Funded PhD studentship now available: “Superhydrophobic spacing, symmetry and stretch.”

1210_RSNZDrop

Figure: A drop lands on a superhydrophobic surface, splashes, and rebounds. Three sequential images with time labelled in milliseconds. Filmed using a Photron SA1 high-speed camera in collaboration with Dr Michael Taylor, ESR Christchurch.

DropPic1

Figure: A similar experiment to the one above, with a more symmetric rebound and one smaller drop ‘jetting’ from the surface at a faster speed than the bulk.

Check out a movie showing some more drop impacts: Movie

The importance of drop impacts is instantly familiar to us from raindrops, sprinklers, sprays, ink-jets, painting, and so on. Scientific interest in drop impacts has never been stronger, due to their rich complexity, intrinsic beauty, and the ready availability of high-speed video. Drops landing on extremely water-repellent (‘superhydrophobic’) surfaces are particularly interesting, because they often bounce, or form interesting splashes and ‘crowns’. It has recently been shown that the symmetry of drop impacts can match the microstructure of posts. We have studied the impact of drops on superhydrophobic New Zealand leaves [1], and are working to survey drop impacts on polymer micro-pillars, arranged in various patterns.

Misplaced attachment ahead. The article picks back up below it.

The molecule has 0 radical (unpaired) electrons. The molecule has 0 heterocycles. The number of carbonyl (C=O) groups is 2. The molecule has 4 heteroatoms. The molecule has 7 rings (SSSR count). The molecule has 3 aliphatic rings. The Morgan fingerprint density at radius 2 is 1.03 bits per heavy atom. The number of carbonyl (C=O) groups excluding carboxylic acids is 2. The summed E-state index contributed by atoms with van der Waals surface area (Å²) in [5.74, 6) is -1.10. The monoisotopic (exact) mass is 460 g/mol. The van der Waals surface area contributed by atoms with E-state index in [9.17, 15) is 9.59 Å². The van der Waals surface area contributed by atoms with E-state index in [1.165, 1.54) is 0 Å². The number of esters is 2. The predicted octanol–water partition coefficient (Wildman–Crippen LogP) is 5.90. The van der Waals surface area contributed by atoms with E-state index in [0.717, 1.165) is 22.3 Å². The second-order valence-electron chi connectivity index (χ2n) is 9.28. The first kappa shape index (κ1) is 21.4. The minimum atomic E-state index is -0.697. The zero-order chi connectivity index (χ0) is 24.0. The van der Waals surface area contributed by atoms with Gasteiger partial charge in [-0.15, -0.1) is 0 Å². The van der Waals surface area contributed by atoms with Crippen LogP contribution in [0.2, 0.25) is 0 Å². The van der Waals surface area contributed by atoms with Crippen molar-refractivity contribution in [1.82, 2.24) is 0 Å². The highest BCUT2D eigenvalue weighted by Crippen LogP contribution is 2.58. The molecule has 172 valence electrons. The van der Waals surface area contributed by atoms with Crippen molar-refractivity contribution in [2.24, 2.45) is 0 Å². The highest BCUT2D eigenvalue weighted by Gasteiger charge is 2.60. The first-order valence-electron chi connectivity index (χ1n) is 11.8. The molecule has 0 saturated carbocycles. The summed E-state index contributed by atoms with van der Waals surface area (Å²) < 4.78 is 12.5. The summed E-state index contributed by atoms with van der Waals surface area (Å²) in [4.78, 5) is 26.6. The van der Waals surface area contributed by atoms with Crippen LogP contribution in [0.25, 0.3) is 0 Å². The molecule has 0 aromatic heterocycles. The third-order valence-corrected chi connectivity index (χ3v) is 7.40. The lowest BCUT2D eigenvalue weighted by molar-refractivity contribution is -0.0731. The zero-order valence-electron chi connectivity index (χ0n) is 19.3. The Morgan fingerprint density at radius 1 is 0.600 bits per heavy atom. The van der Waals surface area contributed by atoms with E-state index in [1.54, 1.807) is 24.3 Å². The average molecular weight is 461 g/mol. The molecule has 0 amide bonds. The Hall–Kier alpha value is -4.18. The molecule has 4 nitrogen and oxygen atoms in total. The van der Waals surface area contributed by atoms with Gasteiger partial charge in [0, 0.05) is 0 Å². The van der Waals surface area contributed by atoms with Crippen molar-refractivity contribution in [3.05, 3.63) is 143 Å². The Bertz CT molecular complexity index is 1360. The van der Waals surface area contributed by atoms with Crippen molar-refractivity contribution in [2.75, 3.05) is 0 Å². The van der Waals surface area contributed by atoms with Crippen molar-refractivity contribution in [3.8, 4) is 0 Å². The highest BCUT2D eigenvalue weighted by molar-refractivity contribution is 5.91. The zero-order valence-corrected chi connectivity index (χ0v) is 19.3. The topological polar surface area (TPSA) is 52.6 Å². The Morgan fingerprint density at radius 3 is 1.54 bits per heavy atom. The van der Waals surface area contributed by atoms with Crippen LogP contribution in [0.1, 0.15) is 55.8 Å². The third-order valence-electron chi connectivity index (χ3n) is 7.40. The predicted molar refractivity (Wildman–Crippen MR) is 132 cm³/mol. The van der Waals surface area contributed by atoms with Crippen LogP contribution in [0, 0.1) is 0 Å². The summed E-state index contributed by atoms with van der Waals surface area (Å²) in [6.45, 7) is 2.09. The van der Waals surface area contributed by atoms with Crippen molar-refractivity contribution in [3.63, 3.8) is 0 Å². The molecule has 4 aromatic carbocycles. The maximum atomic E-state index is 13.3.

Theory describing drop impact on structured surfaces is under-developed, because we cannot fully describe how the fluid and the microstructure interact. A key point is for superhydrophobics is that effective viscous losses are low, which must be due to surface effects. A boundary condition on the surface should be directional, accounting for pinning on ‘pillars’ (including contact line motion), and air flow in the microstructure. Our experimental work aspires to provide tailor-made data for testing and developing such theory.

To support this research, we have a high-speed camera (Photron Fastcam SA5) which is capable of HD defininition at 10,000 frames per second. We encourage collaborations using this camera, whether in dynamic microfluidics or otherwise.

[1] Fritsch, A., Willmott, G. R. and Taylor, M., “Superhydrophobic New Zealand Leaves: Contact Angle and Drop Impact Experiments,” J. Roy. Soc. New Zeal., DOI:10.1080/03036758.2013.782879 (2013).

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